When — some time ago — we started talking about launching this blog and things didn’t quite looked real yet, one of the first plans we discussed was to come up with a series of subjects that could (i) help, educate or somehow guide other professionals in the field, (ii) inspire discussions, debates, agreement and disagreement, (iii) tell everyone a bit about us and about what we do, how we do it and why we do it.
One of such subjects was precisely why we had become translators and what that initial “spark” that started everything had been. I am fully aware that there are as many reasons as are translators out there, ranging from lame to astonishing, from unexpected to understandable, from obvious to “un-freaking-believable!”
Through the years, I’ve met people who became translators because they wanted to understand rock ‘n’ roll songs, or because they wanted to learn a foreign language to leave Cuba, or because it simply ran in the family. I even met a young woman once who became a translator to annoy her parents who were pushing her to attend medical school.
Here in America, lots of immigrants become translators because they can take advantage of their bilingualism and make a living thanks to it. This happens in Europe too where some folks grow up speaking multiple languages and choose to turn that into career later in life.
Needless to say, there are countless others who chose this path out of mere passion for language, based on their linguistic skills or simply because they liked it.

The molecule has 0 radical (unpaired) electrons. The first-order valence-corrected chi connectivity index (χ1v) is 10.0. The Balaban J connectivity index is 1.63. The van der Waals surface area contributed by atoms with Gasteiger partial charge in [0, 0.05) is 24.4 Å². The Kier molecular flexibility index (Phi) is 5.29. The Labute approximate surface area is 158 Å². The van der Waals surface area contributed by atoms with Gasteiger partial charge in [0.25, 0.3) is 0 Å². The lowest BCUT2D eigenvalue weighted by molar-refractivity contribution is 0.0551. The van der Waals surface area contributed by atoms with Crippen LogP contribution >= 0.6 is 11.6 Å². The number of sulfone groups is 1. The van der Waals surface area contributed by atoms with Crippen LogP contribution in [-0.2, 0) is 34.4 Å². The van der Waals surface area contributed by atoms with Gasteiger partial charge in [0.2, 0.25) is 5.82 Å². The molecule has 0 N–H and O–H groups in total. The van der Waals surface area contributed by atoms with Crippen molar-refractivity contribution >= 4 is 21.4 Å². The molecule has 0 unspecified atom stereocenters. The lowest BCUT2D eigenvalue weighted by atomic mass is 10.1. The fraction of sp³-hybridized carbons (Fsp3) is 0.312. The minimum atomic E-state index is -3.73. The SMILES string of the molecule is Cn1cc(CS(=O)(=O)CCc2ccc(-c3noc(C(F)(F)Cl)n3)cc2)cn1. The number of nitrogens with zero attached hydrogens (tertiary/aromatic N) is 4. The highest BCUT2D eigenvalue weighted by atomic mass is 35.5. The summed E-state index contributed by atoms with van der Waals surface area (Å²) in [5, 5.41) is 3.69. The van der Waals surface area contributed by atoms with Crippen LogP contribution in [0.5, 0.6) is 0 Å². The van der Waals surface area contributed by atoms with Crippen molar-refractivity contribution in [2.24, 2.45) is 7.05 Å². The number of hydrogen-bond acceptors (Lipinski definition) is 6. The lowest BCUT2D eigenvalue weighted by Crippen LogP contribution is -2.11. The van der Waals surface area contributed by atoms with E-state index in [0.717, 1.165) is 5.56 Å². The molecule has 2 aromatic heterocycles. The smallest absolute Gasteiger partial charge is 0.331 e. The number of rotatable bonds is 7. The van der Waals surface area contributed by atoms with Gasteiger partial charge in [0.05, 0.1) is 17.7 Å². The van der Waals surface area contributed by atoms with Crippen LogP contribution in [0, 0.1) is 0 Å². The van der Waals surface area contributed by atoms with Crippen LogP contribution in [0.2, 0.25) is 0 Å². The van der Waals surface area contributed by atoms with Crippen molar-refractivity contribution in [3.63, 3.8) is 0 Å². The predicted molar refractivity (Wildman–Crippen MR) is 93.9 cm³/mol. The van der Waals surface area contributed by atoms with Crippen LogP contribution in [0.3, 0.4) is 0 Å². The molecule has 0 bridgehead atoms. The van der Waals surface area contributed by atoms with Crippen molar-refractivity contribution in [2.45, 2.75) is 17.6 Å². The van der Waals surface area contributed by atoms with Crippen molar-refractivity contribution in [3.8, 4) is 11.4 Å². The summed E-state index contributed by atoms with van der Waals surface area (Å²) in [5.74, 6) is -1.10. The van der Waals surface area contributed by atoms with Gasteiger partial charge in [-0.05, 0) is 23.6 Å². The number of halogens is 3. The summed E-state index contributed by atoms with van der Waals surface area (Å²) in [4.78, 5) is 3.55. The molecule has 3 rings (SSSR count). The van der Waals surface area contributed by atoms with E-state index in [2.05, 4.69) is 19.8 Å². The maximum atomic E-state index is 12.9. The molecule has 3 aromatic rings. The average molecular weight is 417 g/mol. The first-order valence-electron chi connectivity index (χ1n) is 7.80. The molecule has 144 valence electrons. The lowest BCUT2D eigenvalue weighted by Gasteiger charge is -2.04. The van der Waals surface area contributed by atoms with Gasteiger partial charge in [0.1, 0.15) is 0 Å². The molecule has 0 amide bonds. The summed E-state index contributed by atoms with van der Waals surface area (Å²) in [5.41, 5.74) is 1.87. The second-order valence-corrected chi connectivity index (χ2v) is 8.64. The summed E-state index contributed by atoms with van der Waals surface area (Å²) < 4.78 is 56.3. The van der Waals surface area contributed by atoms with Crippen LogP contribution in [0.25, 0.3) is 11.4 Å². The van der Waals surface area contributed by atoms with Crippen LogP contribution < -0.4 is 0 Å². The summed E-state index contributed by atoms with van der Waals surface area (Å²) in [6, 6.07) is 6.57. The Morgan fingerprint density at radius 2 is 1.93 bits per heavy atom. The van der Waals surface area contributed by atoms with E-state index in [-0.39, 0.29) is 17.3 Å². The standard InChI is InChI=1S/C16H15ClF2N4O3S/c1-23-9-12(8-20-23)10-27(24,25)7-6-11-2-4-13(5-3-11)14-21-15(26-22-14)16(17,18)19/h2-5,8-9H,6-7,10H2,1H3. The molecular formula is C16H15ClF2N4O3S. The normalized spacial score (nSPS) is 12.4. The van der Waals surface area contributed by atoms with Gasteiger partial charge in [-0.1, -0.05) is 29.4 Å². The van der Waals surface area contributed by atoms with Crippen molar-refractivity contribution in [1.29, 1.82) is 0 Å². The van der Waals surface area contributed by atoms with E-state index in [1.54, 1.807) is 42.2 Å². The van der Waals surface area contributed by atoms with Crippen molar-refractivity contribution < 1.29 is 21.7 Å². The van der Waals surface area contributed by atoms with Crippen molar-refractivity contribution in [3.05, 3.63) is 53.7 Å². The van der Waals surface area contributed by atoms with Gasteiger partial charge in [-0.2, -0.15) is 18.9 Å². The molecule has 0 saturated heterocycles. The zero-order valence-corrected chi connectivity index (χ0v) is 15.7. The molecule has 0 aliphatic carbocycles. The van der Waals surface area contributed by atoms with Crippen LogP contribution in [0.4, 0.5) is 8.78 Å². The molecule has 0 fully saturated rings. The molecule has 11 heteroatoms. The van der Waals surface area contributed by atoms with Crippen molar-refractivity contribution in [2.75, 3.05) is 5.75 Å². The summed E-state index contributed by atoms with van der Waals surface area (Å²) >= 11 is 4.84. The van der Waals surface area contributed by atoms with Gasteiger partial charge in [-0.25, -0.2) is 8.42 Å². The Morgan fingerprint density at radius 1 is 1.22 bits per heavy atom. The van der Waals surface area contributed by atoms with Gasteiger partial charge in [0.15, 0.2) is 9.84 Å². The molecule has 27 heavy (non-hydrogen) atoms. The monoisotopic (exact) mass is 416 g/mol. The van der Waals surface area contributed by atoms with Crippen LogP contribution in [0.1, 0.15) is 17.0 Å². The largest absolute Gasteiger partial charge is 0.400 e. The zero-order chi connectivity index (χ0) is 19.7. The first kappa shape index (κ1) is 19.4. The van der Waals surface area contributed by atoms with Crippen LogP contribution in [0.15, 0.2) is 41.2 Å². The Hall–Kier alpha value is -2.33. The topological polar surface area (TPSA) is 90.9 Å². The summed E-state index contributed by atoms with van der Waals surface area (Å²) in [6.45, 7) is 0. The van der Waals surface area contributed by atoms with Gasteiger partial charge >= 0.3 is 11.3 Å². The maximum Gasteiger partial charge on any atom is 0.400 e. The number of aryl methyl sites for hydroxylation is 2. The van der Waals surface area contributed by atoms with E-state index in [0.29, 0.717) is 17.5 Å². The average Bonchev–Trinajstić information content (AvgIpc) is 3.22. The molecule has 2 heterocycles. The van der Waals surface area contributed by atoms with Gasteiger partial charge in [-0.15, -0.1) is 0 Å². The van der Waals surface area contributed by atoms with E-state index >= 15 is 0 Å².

I, for one, chose to study translation after a sudden change of mind in high school motivated by a deep dislike of agriculture. Years ago in Cuba, middle and high school students were required to work in the fields for six weeks during the school year. And since then, agriculture and I are like God and Voltaire, we salute but we do not speak. And the countryside… well, it looks OK in postcards.
For some time, I had thought of pursuing a career in biology. But right during my senior high school year, some intellectually handicapped bureaucrat in the Ministry of Higher Education decided to eliminate majors and force all biology students to take what they called “wide-profile” courses.
This meant that after graduating from university chances were you could end up researching something you were not necessarily passionate about. And being Cuba primarily an agricultural country, I imagined myself in some sugar cane research lab in the middle of nowhere. Not an attractive picture, at least not to me.
So I suddenly started thinking about alternatives. A cousin, who had been lucky enough to escape the wide-profile nonsense and had managed to become a geneticist, suggested that I studied English at the university. I immediately started “flirting” with the idea and soon after that, I was admitted in the English Language and Literature course, majoring in Translation and Interpretation.
A few hours into the first week of classes and I already felt at home. Five years, a lot of hard work and quite a few great influential professors later, I graduated and, just like the old cliché goes, the rest is history.
Now, like you have probably said — or been told — on a first date… enough about me! It’s your turn!
I just want to encourage you all to drop a line or two commenting about what led you to become translators. This invitation is extended as well to my colleagues here at Nova. I already know their great stories and I’m sure you would enjoy hearing them too.
Share your thoughts!